Steps (Short Story – Pt 1 of 5)

This week, by way of a change, I am going to post a short story over 5 days (it’s 4500 words in total). Would love to hear any comments or feedback 🙂

The man leaned on his rake, looking up at his new, old house, browbeaten and brooding, all angles and shadows. He wiped the sweat from his head in the crook of his arm and sighed. What have I let myself in for? If I don’t get this garden finished this weekend, I’ll never even get started on that.

He felt the tickle of a bead of sweat as it broke from the pack and dripped from his nose. It briefly caught the sun as it fell, disappearing without a trace into the soft earth.

He toiled, silently for several hours at a high tempo, shirtless; taut muscles glistening as he methodically created order from the chaos of weeds and nettles at the far end of the – my – garden. Turning the soft soil over beneath one of the bushes, his shovel clanked against rock. He ignored it and continued apace, removing the bramble in sections, piling up rows to burn later. As he continued across the garden, he kept clanking into that same rock. Two hours and five meters later, he reached the far side of the stone.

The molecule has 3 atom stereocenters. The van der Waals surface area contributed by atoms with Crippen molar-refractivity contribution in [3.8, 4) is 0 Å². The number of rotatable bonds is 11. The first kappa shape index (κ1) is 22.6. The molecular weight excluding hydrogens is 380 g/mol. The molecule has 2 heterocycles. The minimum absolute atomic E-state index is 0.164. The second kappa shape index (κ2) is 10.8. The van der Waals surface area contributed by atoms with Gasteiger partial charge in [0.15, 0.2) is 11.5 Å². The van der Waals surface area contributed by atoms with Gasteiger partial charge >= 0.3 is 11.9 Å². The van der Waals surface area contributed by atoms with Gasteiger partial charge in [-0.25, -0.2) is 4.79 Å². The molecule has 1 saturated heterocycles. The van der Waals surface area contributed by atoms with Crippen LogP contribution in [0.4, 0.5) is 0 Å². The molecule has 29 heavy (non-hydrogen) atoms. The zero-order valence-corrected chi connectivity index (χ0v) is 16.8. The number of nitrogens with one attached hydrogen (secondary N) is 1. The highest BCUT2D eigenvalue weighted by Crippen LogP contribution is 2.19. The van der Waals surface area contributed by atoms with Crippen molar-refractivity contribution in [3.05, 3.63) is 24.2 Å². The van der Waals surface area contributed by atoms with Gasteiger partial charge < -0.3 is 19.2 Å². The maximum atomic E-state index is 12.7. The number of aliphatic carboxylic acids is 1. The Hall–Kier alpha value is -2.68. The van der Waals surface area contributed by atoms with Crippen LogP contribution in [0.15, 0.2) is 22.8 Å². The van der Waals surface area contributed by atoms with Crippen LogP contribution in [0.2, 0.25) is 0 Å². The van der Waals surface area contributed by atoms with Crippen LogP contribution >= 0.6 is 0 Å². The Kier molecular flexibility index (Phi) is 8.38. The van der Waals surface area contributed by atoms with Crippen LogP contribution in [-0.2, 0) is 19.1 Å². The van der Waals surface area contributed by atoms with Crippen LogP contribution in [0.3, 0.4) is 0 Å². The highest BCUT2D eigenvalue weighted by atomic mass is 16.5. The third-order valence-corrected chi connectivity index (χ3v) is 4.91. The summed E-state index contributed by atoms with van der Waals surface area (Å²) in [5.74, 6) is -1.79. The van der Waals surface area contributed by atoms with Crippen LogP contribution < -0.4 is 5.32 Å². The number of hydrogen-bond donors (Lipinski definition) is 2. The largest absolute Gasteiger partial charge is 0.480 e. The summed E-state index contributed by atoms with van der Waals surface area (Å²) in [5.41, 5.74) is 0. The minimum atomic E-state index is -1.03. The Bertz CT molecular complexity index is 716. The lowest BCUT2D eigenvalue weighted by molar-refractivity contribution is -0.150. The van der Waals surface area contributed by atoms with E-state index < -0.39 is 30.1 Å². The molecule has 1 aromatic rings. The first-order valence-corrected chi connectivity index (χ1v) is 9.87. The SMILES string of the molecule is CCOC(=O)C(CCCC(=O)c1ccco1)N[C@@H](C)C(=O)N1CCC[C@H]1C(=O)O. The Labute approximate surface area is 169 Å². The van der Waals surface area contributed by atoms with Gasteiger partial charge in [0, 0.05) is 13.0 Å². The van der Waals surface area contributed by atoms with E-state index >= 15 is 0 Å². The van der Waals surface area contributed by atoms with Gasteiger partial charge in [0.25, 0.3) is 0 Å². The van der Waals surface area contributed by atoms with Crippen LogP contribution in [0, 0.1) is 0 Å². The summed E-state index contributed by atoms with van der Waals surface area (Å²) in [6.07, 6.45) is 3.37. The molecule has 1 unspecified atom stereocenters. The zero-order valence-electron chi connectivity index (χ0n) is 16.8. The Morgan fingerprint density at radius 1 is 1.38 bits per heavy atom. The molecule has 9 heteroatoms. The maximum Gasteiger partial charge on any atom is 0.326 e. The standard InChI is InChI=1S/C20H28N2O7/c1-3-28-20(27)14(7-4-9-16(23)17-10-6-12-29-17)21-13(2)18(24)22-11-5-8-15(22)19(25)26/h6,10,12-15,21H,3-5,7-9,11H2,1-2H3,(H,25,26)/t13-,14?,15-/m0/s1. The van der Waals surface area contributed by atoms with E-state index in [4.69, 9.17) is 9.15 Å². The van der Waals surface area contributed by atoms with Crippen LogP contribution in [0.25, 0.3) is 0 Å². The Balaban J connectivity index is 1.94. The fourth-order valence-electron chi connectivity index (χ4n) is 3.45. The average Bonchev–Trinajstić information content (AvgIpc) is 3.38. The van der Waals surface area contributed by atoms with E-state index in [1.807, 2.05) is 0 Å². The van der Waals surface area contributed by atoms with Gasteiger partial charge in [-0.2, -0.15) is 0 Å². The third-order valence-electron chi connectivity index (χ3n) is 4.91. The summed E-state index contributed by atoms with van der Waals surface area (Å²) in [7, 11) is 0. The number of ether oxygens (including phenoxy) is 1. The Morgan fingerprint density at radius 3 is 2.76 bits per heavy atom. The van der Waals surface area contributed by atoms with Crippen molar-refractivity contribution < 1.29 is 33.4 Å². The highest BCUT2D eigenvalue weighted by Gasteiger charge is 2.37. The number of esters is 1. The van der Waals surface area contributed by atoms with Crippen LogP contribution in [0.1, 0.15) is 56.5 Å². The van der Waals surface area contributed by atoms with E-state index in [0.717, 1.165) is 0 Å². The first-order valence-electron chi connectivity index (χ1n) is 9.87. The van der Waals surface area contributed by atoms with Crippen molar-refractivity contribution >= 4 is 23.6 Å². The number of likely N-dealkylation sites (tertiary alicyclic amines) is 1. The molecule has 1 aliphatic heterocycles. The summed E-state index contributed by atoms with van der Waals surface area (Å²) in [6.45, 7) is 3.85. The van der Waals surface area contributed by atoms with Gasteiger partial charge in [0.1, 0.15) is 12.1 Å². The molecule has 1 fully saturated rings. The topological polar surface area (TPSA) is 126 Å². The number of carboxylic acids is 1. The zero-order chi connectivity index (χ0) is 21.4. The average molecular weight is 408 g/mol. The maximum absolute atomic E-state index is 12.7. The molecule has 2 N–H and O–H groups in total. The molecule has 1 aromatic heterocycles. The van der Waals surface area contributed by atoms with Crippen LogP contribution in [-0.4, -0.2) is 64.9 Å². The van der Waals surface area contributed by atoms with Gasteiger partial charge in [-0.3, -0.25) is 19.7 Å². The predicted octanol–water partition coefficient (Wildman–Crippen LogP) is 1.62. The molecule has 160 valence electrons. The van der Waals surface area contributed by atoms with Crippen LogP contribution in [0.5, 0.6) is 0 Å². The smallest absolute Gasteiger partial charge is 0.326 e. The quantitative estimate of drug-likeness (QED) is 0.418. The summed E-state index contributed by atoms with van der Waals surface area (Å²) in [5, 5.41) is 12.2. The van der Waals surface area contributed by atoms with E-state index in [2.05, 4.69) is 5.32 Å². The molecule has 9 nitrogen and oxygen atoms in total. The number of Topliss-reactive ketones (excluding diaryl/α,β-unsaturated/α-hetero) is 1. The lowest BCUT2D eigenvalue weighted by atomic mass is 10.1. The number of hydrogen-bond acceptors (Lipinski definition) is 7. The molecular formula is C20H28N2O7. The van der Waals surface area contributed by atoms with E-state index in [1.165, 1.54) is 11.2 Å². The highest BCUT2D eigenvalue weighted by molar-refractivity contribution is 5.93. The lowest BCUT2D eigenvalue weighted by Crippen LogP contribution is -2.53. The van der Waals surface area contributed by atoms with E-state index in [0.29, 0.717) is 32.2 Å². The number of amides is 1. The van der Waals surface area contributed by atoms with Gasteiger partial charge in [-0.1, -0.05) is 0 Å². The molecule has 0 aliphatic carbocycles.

Intrigued, he brushed the surface soil and remaining weeds away to see its entirety. It was a perfect circle of solid gray rock, weather-pitted but otherwise featureless, save for three small circle symbols at the center. A logo of some sort?

Should I clear this out, or cover it back up?

The man shrugged – it’s probably just the foundations for some old patio – and fetched the large pickaxe from the pile of shop-shiny tools. He stood dead center in the circle, bringing the pick down in the vicinity of the logo with a loud CRACK. His gloved hands vibrated from the shock, but the stone was unbowed. The man swung the pick again, higher and harder. Same result. Panting slightly, and shaking his wrists, the man breathed deeply and swung a third, fourth, fifth time. The rock splintered slightly along its surface.